Energy systems can come in a variety of sizes and complexities. For instance, the Western Interconnection spans from British Columbia to the Mexico border, servicing millions of homes, business and industries with a diverse portfolio of power supply resources, including oil, natural gas, coal, hydroelectricity and other renewables. However, energy systems aren’t always that large.
The island nation of Tokelau is a dependent territory of New Zealand, encompassing three atolls, with a combined land area of 10 square kilometers. Approximately, 1,500 residents live on the island and industries are limited to agriculture and other small-scale enterprises.
Prior to 2013, Tokelau has had electricity supplied by three sets of three diesel generator systems. In 2010, Tokelau began a transition from diesel to a hybrid renewable system, almost entirely eliminating diesel usage on the island. This energy transition has radically change how energy is provided. A report was written to summarize the project results, which serves as an interesting case study in a real-life energy transition of an entire energy system.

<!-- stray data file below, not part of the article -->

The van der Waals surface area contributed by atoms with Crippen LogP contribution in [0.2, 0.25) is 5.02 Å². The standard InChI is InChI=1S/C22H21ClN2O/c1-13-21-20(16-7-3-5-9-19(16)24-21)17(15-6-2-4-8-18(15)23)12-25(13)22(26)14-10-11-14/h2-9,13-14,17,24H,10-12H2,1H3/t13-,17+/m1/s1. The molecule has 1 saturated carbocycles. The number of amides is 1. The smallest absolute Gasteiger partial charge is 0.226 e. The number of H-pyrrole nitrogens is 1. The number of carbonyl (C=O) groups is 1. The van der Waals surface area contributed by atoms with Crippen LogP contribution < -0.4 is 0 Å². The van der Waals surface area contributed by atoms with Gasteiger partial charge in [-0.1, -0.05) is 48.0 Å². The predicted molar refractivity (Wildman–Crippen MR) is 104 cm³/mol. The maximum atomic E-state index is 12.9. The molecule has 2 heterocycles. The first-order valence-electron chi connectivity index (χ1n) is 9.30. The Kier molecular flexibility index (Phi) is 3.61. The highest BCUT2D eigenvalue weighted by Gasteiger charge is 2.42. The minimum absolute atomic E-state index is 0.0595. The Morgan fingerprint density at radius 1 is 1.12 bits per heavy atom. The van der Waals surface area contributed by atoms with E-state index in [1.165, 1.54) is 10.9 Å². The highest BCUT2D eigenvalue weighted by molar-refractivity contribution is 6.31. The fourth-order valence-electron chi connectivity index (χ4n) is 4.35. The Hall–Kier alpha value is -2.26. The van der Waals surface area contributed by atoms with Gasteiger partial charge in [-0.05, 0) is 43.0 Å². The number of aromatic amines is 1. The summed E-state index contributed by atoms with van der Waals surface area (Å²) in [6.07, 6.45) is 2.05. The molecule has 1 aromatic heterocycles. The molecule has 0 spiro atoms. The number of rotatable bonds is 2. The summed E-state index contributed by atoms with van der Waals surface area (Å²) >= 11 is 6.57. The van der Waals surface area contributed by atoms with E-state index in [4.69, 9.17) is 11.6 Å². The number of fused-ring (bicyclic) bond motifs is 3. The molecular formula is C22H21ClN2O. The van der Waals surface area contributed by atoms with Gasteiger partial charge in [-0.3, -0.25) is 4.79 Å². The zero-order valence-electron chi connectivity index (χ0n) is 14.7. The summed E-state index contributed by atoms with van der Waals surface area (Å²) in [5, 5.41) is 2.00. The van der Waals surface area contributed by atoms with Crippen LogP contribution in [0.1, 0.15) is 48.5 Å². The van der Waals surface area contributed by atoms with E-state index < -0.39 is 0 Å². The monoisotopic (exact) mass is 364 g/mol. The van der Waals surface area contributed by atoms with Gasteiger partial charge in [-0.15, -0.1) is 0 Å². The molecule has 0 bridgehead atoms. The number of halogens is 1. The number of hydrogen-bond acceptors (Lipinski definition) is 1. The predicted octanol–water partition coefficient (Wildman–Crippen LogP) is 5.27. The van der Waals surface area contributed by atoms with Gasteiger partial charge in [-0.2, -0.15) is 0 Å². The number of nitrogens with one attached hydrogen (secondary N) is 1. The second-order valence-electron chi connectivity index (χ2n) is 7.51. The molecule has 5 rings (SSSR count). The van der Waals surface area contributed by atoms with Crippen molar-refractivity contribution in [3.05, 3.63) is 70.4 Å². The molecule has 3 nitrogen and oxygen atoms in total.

Download the case study: Tokelau, Renewable Case Study, March 13
Write a report (600-700 words) that is APA formatted and referenced.
You must have at least 5 academic sources, two of which can be the courses texts or the Tokelau case study itself.
The report should include the following information:
Identification of the case study reviewed
An description of the supply-side of the Tokelau energy system before and after the renewable energy project, highlighting the unique aspects of an isolated electric grid
Sketch out the old diesel energy system and new renewable energy system using the building blocks outlined in Unit 2.
Evaluate the project benefits, particularly the economic business case.
Evaluate project challenges and barriers
Discuss how implementing a hybrid renewable system in Tokelau may be different than investing in solar photovoltaics, say in a large Canadian urban community.
Discuss how the lessons learned from the Tokelau renewable project could be applied in Canada. HINT: Where does Canada have isolated electric grids?